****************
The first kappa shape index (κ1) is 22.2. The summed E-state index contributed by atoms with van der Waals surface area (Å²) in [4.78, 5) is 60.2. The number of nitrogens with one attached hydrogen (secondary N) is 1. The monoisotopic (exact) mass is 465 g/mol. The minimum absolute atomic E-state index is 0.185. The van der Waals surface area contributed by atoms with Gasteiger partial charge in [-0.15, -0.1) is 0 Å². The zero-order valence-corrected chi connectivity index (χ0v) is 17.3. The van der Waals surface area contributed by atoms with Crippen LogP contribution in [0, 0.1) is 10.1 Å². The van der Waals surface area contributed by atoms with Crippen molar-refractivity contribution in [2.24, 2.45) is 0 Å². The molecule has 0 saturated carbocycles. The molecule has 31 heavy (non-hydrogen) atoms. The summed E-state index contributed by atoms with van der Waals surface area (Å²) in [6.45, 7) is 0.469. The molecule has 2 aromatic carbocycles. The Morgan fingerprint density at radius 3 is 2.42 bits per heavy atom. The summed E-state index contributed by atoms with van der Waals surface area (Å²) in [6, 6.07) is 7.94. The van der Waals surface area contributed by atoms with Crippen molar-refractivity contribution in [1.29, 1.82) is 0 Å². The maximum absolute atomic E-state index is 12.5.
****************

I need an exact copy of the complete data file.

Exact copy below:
The first kappa shape index (κ1) is 22.2. The summed E-state index contributed by atoms with van der Waals surface area (Å²) in [4.78, 5) is 60.2. The number of nitrogens with one attached hydrogen (secondary N) is 1. The monoisotopic (exact) mass is 465 g/mol. The minimum absolute atomic E-state index is 0.185. The van der Waals surface area contributed by atoms with Gasteiger partial charge in [-0.15, -0.1) is 0 Å². The zero-order valence-corrected chi connectivity index (χ0v) is 17.3. The van der Waals surface area contributed by atoms with Crippen LogP contribution in [0, 0.1) is 10.1 Å². The van der Waals surface area contributed by atoms with Crippen molar-refractivity contribution in [2.24, 2.45) is 0 Å². The molecule has 0 saturated carbocycles. The molecule has 31 heavy (non-hydrogen) atoms. The summed E-state index contributed by atoms with van der Waals surface area (Å²) in [6.45, 7) is 0.469. The molecule has 2 aromatic carbocycles. The Morgan fingerprint density at radius 3 is 2.42 bits per heavy atom. The summed E-state index contributed by atoms with van der Waals surface area (Å²) in [6, 6.07) is 7.94. The van der Waals surface area contributed by atoms with Crippen molar-refractivity contribution in [1.29, 1.82) is 0 Å². The maximum absolute atomic E-state index is 12.5.